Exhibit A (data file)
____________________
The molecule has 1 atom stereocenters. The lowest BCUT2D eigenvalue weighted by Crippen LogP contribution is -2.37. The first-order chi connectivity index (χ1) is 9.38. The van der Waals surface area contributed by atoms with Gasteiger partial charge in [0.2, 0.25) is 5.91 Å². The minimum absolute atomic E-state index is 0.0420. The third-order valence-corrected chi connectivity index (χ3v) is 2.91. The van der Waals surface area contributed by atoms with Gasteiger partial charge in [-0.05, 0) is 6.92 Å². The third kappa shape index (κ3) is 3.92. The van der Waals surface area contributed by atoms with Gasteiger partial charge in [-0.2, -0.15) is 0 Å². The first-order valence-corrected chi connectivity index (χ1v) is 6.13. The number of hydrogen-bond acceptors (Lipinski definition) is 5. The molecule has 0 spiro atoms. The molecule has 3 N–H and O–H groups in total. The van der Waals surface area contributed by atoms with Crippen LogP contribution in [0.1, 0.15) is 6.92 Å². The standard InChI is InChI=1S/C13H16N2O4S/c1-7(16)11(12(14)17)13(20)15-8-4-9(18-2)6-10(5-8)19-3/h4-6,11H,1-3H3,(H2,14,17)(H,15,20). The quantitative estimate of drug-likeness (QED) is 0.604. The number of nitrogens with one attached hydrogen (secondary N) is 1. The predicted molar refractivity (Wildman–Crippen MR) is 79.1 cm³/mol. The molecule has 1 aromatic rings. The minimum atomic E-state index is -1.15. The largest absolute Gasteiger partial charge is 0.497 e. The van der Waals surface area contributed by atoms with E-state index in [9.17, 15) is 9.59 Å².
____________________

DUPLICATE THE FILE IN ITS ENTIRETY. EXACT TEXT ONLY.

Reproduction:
The molecule has 1 atom stereocenters. The lowest BCUT2D eigenvalue weighted by Crippen LogP contribution is -2.37. The first-order chi connectivity index (χ1) is 9.38. The van der Waals surface area contributed by atoms with Gasteiger partial charge in [0.2, 0.25) is 5.91 Å². The minimum absolute atomic E-state index is 0.0420. The third-order valence-corrected chi connectivity index (χ3v) is 2.91. The van der Waals surface area contributed by atoms with Gasteiger partial charge in [-0.05, 0) is 6.92 Å². The third kappa shape index (κ3) is 3.92. The van der Waals surface area contributed by atoms with Gasteiger partial charge in [-0.2, -0.15) is 0 Å². The first-order valence-corrected chi connectivity index (χ1v) is 6.13. The number of hydrogen-bond acceptors (Lipinski definition) is 5. The molecule has 0 spiro atoms. The molecule has 3 N–H and O–H groups in total. The van der Waals surface area contributed by atoms with Crippen LogP contribution in [0.1, 0.15) is 6.92 Å². The standard InChI is InChI=1S/C13H16N2O4S/c1-7(16)11(12(14)17)13(20)15-8-4-9(18-2)6-10(5-8)19-3/h4-6,11H,1-3H3,(H2,14,17)(H,15,20). The quantitative estimate of drug-likeness (QED) is 0.604. The number of nitrogens with one attached hydrogen (secondary N) is 1. The predicted molar refractivity (Wildman–Crippen MR) is 79.1 cm³/mol. The molecule has 1 aromatic rings. The minimum atomic E-state index is -1.15. The largest absolute Gasteiger partial charge is 0.497 e. The van der Waals surface area contributed by atoms with E-state index in [9.17, 15) is 9.59 Å².